The military is pretty strict about uniform and appearance standards, but it makes certain allowances: Primarily for religious garb, on the grounds that anyone who wants to serve should be able to do so. Some of those people belong to faiths where religious garments and practices like prayer are an integral part of their religious practices, and where failing to adhere to religious behavioural expectations feels like a violation of their faith and traditions. It should perhaps not come as a huge surprise that while the military has always been welcoming to Christians, it wasn’t as quick to get on board with Sikhs, Muslims, Hindus, Buddhists, and people of other faiths.
Especially since some of those people wear religious garb like turbans and headscarves, or follow religious beliefs like not cutting their hair because it is part of the form that G-d gave them. Accommodating these beliefs is an important part of building a fully integrated military that incorporates people of many traditions and backgrounds who have much to add — so of course conservatives have absolute kittens over it, insisting that ‘compromising’ the uniform will somehow cause the ranks to disintegrate or give people ‘special treatment.’
This issue recently arose at the Citadel, when an incoming cadet requested permission to wear hijab, and another cadet pitched a big hissy about it on Facebook. There are layers and layers of problems with what was expressed through this incident: Islamophobia, of course, as the hijab is a component of Islam for some Muslims and has become a flashpoint symbol of Islam across the West. The hijab has also been repeatedly targeted as something that Muslimahs need to be ‘freed’ from by Westerners who are convinced that they’re acting in the best interests of Muslim women — or who want to use that as a smokescreen for Islamophobic behaviour, humiliating Muslimahs by insisting that they remove the veil for ID photos, attending school, and engaging in other activities.
There’s also misogyny — rage at a woman daring to request religious accommodations, rage that she’s a woman, and rage that the Citadel accepts female candidates at all. Military academies are still heavily slanted male, and they cultivate a boys’ club atmosphere. Women like this one, who are seeking a military education and are willing to serve a country that often reacts to them with extreme hatred, deserve some considerable applause.
In the military itself, there’s a growing understanding of the need for freedom of expression and freedom of religion, and adjustments to the uniform code allow men and women of faith to adopt religious garb in accordance with their beliefs. There are a lot of reasons why this is important, but one of the most common and irritating responses I encounter is that religious people are demanding ‘special treatment’ and that allowing people to express their faith somehow infringes upon the free speech rights of others, which is deeply perplexing and wrongheaded.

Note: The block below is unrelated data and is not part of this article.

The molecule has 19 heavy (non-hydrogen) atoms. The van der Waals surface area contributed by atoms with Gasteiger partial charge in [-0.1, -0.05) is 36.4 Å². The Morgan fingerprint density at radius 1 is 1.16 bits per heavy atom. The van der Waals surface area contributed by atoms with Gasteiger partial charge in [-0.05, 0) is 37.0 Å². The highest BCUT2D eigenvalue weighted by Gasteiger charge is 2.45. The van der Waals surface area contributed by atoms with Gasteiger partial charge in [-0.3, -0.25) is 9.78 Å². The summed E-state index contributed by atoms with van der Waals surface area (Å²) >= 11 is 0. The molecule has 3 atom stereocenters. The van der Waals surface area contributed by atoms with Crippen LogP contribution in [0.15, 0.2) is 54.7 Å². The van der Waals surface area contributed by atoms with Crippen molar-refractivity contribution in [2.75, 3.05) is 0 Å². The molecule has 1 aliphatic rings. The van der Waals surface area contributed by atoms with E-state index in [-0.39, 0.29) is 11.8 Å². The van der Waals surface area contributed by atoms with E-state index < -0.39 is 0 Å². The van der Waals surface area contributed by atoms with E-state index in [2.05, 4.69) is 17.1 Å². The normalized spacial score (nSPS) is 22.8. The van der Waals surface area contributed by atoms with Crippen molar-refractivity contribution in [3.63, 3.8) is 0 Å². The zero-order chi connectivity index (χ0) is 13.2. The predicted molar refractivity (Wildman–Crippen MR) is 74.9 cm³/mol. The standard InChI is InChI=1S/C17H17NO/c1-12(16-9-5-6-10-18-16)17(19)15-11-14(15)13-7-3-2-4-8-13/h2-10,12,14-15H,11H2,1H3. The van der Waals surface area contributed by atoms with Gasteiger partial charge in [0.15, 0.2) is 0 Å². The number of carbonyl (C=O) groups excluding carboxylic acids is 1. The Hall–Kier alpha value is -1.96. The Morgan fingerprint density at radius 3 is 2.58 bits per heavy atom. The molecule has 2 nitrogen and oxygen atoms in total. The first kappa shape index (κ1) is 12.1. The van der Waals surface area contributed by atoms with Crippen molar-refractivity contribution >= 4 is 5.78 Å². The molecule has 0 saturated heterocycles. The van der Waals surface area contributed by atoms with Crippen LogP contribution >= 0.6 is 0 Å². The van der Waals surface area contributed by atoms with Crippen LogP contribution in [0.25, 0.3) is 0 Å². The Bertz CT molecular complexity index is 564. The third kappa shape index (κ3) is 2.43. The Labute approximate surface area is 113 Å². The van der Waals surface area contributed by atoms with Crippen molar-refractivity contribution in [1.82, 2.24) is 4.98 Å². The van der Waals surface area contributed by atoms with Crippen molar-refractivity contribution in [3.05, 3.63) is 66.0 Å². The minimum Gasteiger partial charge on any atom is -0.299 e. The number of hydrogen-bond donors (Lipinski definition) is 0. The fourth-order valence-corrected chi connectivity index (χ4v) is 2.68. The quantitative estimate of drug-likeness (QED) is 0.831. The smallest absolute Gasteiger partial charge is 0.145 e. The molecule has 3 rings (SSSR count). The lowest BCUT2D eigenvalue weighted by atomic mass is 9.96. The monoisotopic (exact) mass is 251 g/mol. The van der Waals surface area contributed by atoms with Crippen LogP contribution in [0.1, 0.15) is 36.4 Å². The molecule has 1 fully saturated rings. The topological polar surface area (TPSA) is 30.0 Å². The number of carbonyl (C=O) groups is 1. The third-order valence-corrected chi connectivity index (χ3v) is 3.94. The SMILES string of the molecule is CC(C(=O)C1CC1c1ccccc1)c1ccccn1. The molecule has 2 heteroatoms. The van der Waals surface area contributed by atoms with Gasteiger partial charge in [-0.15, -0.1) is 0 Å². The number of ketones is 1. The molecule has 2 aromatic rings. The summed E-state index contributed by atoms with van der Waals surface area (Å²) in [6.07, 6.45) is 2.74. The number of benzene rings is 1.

Serving alongside someone who wears hijab does not interfere with someone’s freedom of expression or religious freedom. A Muslim servicemember’s presence doesn’t mean that everyone in a 50 mile radius is automatically expected to convert to Islam, or adhere to Muslim practices like refraining from the consumption of pork. All it means is that people should respect that person’s faith, just as people should respect each other in general — no one should be permitted to evangelise or pressure other people, but wearing a headscarf or turban, or going to chapel to pray, doesn’t infringe upon the religious and free speech rights of others.
If you don’t practice Islam and aren’t interested in converting, then…don’t? Being around a Muslim doesn’t infringe upon your right to practice your own faith, or nonfaith, in the case of atheists. Religious diversity, on the other hand, adds a depth of experience and a wealth of resources to the armed services that should not be underestimated. For example, Muslims can be incredibly valuable tools when forces are deployed in majority Muslim countries, because some of them can bring their insights and experience to bear when working with civilians, and can educate fellow servicemembers about how to communicate effectively with civilians.
Similarly, diverse forces can offer insights into working cooperatively together when on joint exercises and projects with allied forces or organisations, where religious diversity may also be the norm — and when it’s not, seeing an integrated force of people who work together and set aside religious differences to focus on their jobs is a powerful role model. The United States may have been founded by Christians and as a Christian nation, and it still very much is one, but it has a chance to look forward and become a place of true religious diversity where people stand on equal footing with each other. The military has a chance to play a pivotal role in that, as military values are often considered both highly conservative and highly traditional — if the military promotes full religious integration and mutual respect, it sends a sharp message to conservatives who believe it’s appropriate or even necessary to oppress people on the basis of their faith.
A Muslimah who wants to cover while in military academy, training, active duty, or in the reserves should be allowed to do so without question or reservation, just as her cohorts from other faiths should be allowed to express their own religious beliefs. Doing so does not harm unit cohesion, but in fact builds stronger, more effective military forces and a pluralistic society — something the United States claims to have already, but still largely fails to build and support.
The fact that the Citadel didn’t recognise this, and refused her request, is shameful.
Image: Stewart James Bim-Merle, Flickr